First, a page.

• If any text precedes an opening bracket((, { and [) or follows a closing bracket(), } and ]), separate that text from that bracket with a space. Conversely, leave no space after an opening bracket and before following text, or after preceding text and before a closing bracket.
  • ;; good
    (foo (bar baz) quux)
    
    ;; bad
    (foo(bar baz)quux)
    (foo ( bar baz ) quux)
    

    Syntactic sugar causes semicolon cancer. -- Alan Perlis

  • Don't use commas between the elements of sequential collection literals.
  • ;; good
    [1 2 3]
    (1 2 3)
    
    ;; bad
    [1, 2, 3]
    (1, 2, 3)
    
  • Consider enhancing the readability of map literals via judicious use of commas and line breaks.
  • ;; good
    {:name "Bruce Wayne" :alter-ego "Batman"}
    
    ;; good and arguably a bit more readable
    {:name "Bruce Wayne"
     :alter-ego "Batman"}
    
    ;; good and arguably more compact
    {:name "Bruce Wayne", :alter-ego "Batman"}
    
  • Place all trailing parentheses on a single line instead of distinct lines.
  • ;; good; single line
    (when something
      (something-else))
    
    ;; bad; distinct lines
    (when something
      (something-else)
    )
    
  • Use empty lines between top-level forms.
  • ;; good
    (def x ...)
    
    (defn foo ...)
    
    ;; bad
    (def x ...)
    (defn foo ...)
    

    An exception to the rule is the grouping of related defs together.

    ;; good
    (def min-rows 10)
    (def max-rows 20)
    (def min-cols 15)
    (def max-cols 30)
    
  • Do not place blank lines in the middle of a function or macro definition. An exception can be made to indicate grouping of pairwise constructs as found in e.g. let and cond.
  • Where feasible, avoid making lines longer than 80 characters.
  • Avoid trailing whitespace.
  • Use one file per namespace.
  • Start every namespace with a comprehensive ns form, comprised of refers, requires, and imports, conventionally in that order.
  • (ns examples.ns
      (:refer-clojure :exclude [next replace remove])
      (:require [clojure.string :as s :refer [blank?]]
                [clojure.set :as set]
                [clojure.java.shell :as sh])
      (:import java.util.Date
               java.text.SimpleDateFormat
               [java.util.concurrent Executors
                                     LinkedBlockingQueue]))
    
  • In the ns form prefer :require :as over :require :refer over :require :refer :all. Prefer :require over :use; the latter form should be considered deprecated for new code.
  • ;; good
    (ns examples.ns
      (:require [clojure.zip :as zip]))
    
    ;; good
    (ns examples.ns
      (:require [clojure.zip :refer [lefts rights]))
    
    ;; acceptable as warranted
    (ns examples.ns
      (:require [clojure.zip :refer :all]))
    
    ;; bad
    (ns examples.ns
      (:use clojure.zip))
    
  • Avoid single-segment namespaces.
  • ;; good
    (ns example.ns)
    
    ;; bad
    (ns example)
    
  • Avoid the use of overly long namespaces (i.e., more than 5 segments).
  • Avoid functions longer than 10 LOC (lines of code). Ideally, most functions will be shorter than 5 LOC.
  • Avoid parameter lists with more than three or four positional parameters.
  • Avoid forward references. They are occasionally necessary, but such occasions are rare in practice.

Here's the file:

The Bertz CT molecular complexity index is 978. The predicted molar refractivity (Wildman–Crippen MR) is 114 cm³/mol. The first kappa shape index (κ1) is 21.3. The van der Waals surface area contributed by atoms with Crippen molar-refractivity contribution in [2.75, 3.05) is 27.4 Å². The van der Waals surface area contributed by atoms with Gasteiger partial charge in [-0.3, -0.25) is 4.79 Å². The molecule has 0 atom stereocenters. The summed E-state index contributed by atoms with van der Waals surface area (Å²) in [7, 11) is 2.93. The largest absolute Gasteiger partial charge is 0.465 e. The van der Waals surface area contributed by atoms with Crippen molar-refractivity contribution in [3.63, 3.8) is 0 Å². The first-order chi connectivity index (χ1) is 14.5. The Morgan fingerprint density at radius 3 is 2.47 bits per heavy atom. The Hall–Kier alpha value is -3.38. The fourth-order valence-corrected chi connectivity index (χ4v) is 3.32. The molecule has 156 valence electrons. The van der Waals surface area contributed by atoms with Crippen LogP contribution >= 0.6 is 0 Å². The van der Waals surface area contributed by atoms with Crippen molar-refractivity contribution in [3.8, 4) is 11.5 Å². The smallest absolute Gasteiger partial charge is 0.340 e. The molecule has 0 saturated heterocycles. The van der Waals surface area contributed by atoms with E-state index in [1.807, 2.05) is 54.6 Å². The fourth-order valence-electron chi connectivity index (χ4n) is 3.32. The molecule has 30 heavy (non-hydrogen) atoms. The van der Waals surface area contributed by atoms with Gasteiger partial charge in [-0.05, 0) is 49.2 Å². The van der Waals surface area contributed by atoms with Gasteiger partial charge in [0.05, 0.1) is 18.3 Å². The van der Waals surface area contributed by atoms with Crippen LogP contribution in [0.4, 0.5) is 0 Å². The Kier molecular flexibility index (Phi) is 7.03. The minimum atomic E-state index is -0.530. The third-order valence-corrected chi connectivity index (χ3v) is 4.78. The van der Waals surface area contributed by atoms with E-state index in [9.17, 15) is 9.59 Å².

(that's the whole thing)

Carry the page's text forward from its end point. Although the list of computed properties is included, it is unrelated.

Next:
Syntax

  • Avoid the use of namespace-manipulating functions like require and refer. They are entirely unnecessary outside of a REPL environment.
  • Use declare to enable forward references when forward references are necessary.
  • Prefer higher-order functions like map to loop/recur.
  • Prefer function pre and post conditions to checks inside a function's body. [lin
  •  ;; good
    (defn foo [x]
      {:pre [(pos? x)]}
      (bar x))
    
    ;; bad
    (defn foo [x]
      (if (pos? x)
        (bar x)
        (throw (IllegalArgumentException. "x must be a positive number!")))
     
  • Don't define vars inside functions.
  •  ;; very bad
    (defn foo []
      (def x 5)
      ...)
     
  • Don't shadow clojure.core names with local bindings.
  •  ;; bad - you're forced to use clojure.core/map fully qualified inside
    (defn foo [map]
      ...)
     
  • Use alter-var-root instead of def to change the value of a var.
  •  ;; good
    (def thing 1) ; value of thing is now 1
    ; do some stuff with thing
    (alter-var-root #'thing (constantly nil)) ; value of thing is now nil
    
    ;; bad
    (def thing 1)
    ; do some stuff with thing
    (def thing nil)
    ; value of thing is now nil
     
  • Use seq as a terminating condition to test whether a sequence is empty (this technique is sometimes called nil punning).
  •  ;; good
    (defn print-seq [s]
      (when (seq s)
        (prn (first s))
        (recur (rest s))))
    
    ;; bad
    (defn print-seq [s]
      (when-not (empty? s)
        (prn (first s))
        (recur (rest s))))
     
  • Prefer vec over into when you need to convert a sequence into a vector.
  •  ;; good
    (vec some-seq)
    
    ;; bad
    (into [] some-seq)
     
  • Use when instead of (if ... (do ...).
  •  ;; good
    (when pred
      (foo)
      (bar))
    
    ;; bad
    (if pred
      (do
        (foo)
        (bar)))
     
  • Use if-let instead of let + if
  •  ;; good
    (if-let [result (foo x)]
      (something-with result)
      (something-else))
    
    ;; bad
    (let [result (foo x)]
      (if result
        (something-with result)
        (something-else)))
     
  • Use when-let instead of let + when.
  •  ;; good
    (when-let [result (foo x)]